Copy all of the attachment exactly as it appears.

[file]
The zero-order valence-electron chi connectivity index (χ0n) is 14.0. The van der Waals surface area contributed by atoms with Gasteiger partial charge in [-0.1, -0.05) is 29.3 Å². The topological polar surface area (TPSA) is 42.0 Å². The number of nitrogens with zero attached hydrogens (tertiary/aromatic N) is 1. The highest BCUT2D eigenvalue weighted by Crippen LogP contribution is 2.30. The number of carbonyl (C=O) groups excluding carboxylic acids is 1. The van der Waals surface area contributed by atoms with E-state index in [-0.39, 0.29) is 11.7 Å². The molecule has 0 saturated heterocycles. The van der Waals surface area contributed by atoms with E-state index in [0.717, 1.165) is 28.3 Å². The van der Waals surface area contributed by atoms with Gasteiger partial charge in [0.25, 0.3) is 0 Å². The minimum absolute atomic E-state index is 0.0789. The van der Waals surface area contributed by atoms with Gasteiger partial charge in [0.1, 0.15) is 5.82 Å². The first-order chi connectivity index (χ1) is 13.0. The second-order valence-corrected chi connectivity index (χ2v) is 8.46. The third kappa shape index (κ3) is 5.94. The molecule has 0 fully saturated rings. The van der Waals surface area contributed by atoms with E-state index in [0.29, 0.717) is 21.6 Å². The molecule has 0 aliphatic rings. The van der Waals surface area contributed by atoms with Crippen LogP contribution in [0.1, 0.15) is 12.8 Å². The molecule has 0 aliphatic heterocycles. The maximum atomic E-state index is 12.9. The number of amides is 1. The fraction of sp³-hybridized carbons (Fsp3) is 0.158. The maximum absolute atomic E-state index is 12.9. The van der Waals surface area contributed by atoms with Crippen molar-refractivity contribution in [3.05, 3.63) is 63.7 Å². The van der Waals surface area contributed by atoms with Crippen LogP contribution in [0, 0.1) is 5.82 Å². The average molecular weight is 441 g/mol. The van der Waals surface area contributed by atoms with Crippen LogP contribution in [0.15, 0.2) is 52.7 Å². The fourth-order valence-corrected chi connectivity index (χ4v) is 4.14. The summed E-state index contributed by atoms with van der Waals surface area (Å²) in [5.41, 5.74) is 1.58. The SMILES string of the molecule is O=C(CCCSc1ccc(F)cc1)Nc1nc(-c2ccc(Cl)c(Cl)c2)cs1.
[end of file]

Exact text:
The zero-order valence-electron chi connectivity index (χ0n) is 14.0. The van der Waals surface area contributed by atoms with Gasteiger partial charge in [-0.1, -0.05) is 29.3 Å². The topological polar surface area (TPSA) is 42.0 Å². The number of nitrogens with zero attached hydrogens (tertiary/aromatic N) is 1. The highest BCUT2D eigenvalue weighted by Crippen LogP contribution is 2.30. The number of carbonyl (C=O) groups excluding carboxylic acids is 1. The van der Waals surface area contributed by atoms with E-state index in [-0.39, 0.29) is 11.7 Å². The molecule has 0 saturated heterocycles. The van der Waals surface area contributed by atoms with E-state index in [0.717, 1.165) is 28.3 Å². The van der Waals surface area contributed by atoms with Gasteiger partial charge in [0.25, 0.3) is 0 Å². The minimum absolute atomic E-state index is 0.0789. The van der Waals surface area contributed by atoms with Gasteiger partial charge in [0.1, 0.15) is 5.82 Å². The first-order chi connectivity index (χ1) is 13.0. The second-order valence-corrected chi connectivity index (χ2v) is 8.46. The third kappa shape index (κ3) is 5.94. The molecule has 0 fully saturated rings. The van der Waals surface area contributed by atoms with E-state index in [0.29, 0.717) is 21.6 Å². The molecule has 0 aliphatic rings. The van der Waals surface area contributed by atoms with Crippen LogP contribution in [0.1, 0.15) is 12.8 Å². The molecule has 0 aliphatic heterocycles. The maximum atomic E-state index is 12.9. The number of amides is 1. The fraction of sp³-hybridized carbons (Fsp3) is 0.158. The maximum absolute atomic E-state index is 12.9. The van der Waals surface area contributed by atoms with Crippen molar-refractivity contribution in [3.05, 3.63) is 63.7 Å². The van der Waals surface area contributed by atoms with Crippen LogP contribution in [0, 0.1) is 5.82 Å². The average molecular weight is 441 g/mol. The van der Waals surface area contributed by atoms with Crippen LogP contribution in [0.15, 0.2) is 52.7 Å². The fourth-order valence-corrected chi connectivity index (χ4v) is 4.14. The summed E-state index contributed by atoms with van der Waals surface area (Å²) in [5.41, 5.74) is 1.58. The SMILES string of the molecule is O=C(CCCSc1ccc(F)cc1)Nc1nc(-c2ccc(Cl)c(Cl)c2)cs1.